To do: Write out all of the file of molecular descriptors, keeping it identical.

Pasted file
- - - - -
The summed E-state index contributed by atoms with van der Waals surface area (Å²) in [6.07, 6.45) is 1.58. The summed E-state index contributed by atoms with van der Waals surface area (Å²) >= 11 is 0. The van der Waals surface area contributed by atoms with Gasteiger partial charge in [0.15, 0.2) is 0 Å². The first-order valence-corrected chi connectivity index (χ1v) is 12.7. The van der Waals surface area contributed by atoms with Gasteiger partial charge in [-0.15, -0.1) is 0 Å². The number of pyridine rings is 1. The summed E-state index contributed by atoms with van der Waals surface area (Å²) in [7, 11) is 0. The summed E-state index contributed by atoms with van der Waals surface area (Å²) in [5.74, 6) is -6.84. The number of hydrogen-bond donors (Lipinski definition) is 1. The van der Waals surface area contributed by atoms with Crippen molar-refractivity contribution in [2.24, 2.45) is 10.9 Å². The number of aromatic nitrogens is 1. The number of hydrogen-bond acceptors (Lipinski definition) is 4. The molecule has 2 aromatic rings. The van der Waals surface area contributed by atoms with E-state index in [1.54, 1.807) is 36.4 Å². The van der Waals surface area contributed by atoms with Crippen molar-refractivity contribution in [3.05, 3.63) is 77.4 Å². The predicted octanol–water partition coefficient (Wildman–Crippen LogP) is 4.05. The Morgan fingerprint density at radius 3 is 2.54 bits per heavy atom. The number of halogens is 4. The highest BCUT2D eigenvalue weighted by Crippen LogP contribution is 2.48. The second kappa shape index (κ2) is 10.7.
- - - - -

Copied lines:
The summed E-state index contributed by atoms with van der Waals surface area (Å²) in [6.07, 6.45) is 1.58. The summed E-state index contributed by atoms with van der Waals surface area (Å²) >= 11 is 0. The van der Waals surface area contributed by atoms with Gasteiger partial charge in [0.15, 0.2) is 0 Å². The first-order valence-corrected chi connectivity index (χ1v) is 12.7. The van der Waals surface area contributed by atoms with Gasteiger partial charge in [-0.15, -0.1) is 0 Å². The number of pyridine rings is 1. The summed E-state index contributed by atoms with van der Waals surface area (Å²) in [7, 11) is 0. The summed E-state index contributed by atoms with van der Waals surface area (Å²) in [5.74, 6) is -6.84. The number of hydrogen-bond donors (Lipinski definition) is 1. The van der Waals surface area contributed by atoms with Crippen molar-refractivity contribution in [2.24, 2.45) is 10.9 Å². The number of aromatic nitrogens is 1. The number of hydrogen-bond acceptors (Lipinski definition) is 4. The molecule has 2 aromatic rings. The van der Waals surface area contributed by atoms with E-state index in [1.54, 1.807) is 36.4 Å². The van der Waals surface area contributed by atoms with Crippen molar-refractivity contribution in [3.05, 3.63) is 77.4 Å². The predicted octanol–water partition coefficient (Wildman–Crippen LogP) is 4.05. The Morgan fingerprint density at radius 3 is 2.54 bits per heavy atom. The number of halogens is 4. The highest BCUT2D eigenvalue weighted by Crippen LogP contribution is 2.48. The second kappa shape index (κ2) is 10.7.